Alex Hales, 31, is one of the world’s most talented openers.
In 2018, he committed himself solely to limited-overs cricket by signing a white-ball only contract with Nottinghamshire and playing IPL for Sunrisers Hyderabad. He had averaged 27.28 in his 11 Tests, and prospects of further opportunities were minimal, although he did signal his intention to reconsider his future after the 2019 World Cup.
In the 327 T20s that Hales has played, he has scored over 9,000 runs at an average of 30.95 and scored five centuries.
In this year’s edition of the PSL, he has been included as a mentor for the Islamabad United squad.


Officers from Bahrain, Palestine and Qatar graduate from Pakistan Naval Academy

Updated 6 sec ago

Officers from Bahrain, Palestine and Qatar graduate from Pakistan Naval Academy

  • Since its establishment in 1947, Pakistan Naval Academy has trained 2,000 officers from friendly countries, including many from the Middle East
  • Among four graduates who received distinction from Pakistani PM was one officer from Bahrain

ISLAMABAD: Nineteen cadets from Bahrain, Palestine and Qatar were among the midshipmen who completed the Pakistan Naval Academy’s 117th course on Saturday, the Pakistan Navy said, as Prime Minister Shehbaz Sharif presented awards to the best graduates.

Pakistan Prime Minister Shehbaz Sharif, (center front), with midshipmen who completed the Pakistan Naval Academy’s 117th course in Karachi on June 25, 2022. (Photo courtesy: Pakistan Navy)

The Pakistan Naval Academy, located in Manora Island, Sindh province, provides initial training to officers of the Pakistan Navy and since its establishment in 1947 has also trained some 2,000 officers from friendly countries, including many from the Middle East. 

“The commissioning contingent comprised of 23 Midshipmen including 4 from Pakistan, 14 from Bahrain Defence Forces, 3 from State of Palestine, 2 from Qatar along with 19 officers from SSC (Short Service Commission) Course,” the Navy said in a statement.

“While addressing at the ceremony, Prime Minister congratulated the commissioning term for successful completion of training and highlighted the modern warfare dynamics, while underlining challenges of responsibility for newly commissioned officers.”

Pakistan Prime Minister Shehbaz Sharif awarding Academy Dirk to the best midshipman during the 117th midshipman and 25th SSC commissioning parade at Pakistan Naval Academy Manora in Karachi on June 25, 2022. (Photo courtesy: Pakistan Navy)

The ceremony was attended by senior civil and military officials, as well as the cadets’ parents.

Among the four graduates who received distinction from the prime minister was one officer from Bahrain.

“The prestigious Quaid-i-Azam Gold Medal was awarded to Lt Syed Irtaza Haider Naqvi for his Overall Best Performance. Midshipman Adnan M Ebrahim Jasim Bader (Bahrain) clinched the Academy's Dirk,” the Navy said.

“Officer Cadet Naufil Malik was awarded Chairman Joint Chiefs of Staff Committee Gold Medal, while Commandant Gold Medal was awarded to Officer Cadet Sumayya Sajjad from Short Service Commission Course. The Proficiency Banner was awarded to Quarter Deck Squadron.”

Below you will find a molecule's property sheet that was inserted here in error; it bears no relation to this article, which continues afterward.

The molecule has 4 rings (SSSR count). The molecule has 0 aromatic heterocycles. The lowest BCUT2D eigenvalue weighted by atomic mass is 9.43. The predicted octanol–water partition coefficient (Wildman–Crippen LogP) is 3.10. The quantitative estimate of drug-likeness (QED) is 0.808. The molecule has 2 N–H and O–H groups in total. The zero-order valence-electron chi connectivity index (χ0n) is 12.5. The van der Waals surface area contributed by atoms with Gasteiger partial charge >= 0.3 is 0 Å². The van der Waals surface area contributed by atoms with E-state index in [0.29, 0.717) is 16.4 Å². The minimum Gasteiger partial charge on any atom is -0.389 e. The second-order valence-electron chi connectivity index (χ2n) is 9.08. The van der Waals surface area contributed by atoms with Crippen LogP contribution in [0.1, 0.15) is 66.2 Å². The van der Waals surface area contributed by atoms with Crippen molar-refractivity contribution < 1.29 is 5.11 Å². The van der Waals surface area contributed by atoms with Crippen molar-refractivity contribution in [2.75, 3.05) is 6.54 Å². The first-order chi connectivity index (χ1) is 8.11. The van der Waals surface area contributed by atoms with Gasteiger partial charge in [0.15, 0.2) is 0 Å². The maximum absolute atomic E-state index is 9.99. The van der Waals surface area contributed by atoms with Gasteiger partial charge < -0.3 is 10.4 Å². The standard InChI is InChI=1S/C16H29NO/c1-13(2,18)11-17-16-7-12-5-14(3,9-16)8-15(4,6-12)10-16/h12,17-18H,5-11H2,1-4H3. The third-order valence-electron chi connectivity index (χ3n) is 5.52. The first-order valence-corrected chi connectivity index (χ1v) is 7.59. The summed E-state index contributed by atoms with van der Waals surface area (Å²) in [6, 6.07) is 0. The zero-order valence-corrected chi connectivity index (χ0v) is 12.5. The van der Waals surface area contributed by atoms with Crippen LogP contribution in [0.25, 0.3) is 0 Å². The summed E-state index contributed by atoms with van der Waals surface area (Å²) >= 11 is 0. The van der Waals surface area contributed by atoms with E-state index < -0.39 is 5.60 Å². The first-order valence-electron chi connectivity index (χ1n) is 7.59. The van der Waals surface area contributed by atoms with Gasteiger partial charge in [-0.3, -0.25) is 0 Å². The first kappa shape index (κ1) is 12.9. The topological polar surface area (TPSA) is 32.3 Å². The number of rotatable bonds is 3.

Pakistan plane carrying aid joins Afghan quake relief effort

Updated 25 June 2022

Pakistan plane carrying aid joins Afghan quake relief effort

  • Thousands were left homeless or injured by this week’s powerful earthquake in eastern Afghanistan
  • UN representative says among the 1,150 dead from Wednesday’s magnitude-6 quake are 121 children

ISLAMABAD: A Pakistani military cargo plane carrying relief goods for Afghanistan’s earthquake-affected people landed at the Khost airport Saturday, officials said, as tents, food and medical supplies rolled into the mountainous region. 

Thousands were left homeless or injured by this week’s powerful earthquake in eastern Afghanistan, which state media said killed 1,150 people. An aftershock Friday took five more lives. 

Among the dead from Wednesday’s magnitude 6 quake are 121 children and that figure is expected to climb, said the U.N. children's agency representative in Afghanistan. He said close to 70 children were injured. 

Mansoor Ahmad Khan, Pakistan’s ambassador in the Afghan capital of Kabul, said relief goods dispatched by Pakistan on Saturday were handed over to Taliban officials. 

Earlier, Pakistan’s government and a Pakistani charity had sent 13 trucks carrying food, tents, life-saving medicines and other essential items to Afghanistan. 

A 19-member team from the neighboring country comprised of physicians and paramedics has been helping Afghanistan’s Taliban-run government in Khost, providing medical treatment for those injured in Wednesday’s earthquake. 

The quake struck a remote, deeply impoverished region of small towns and villages tucked among rough mountains near the Pakistani border, collapsing stone and mud-brick homes and in some cases killing entire families. Nearly 3,000 homes were destroyed or badly damaged in Paktika and Khost provinces, state media reported.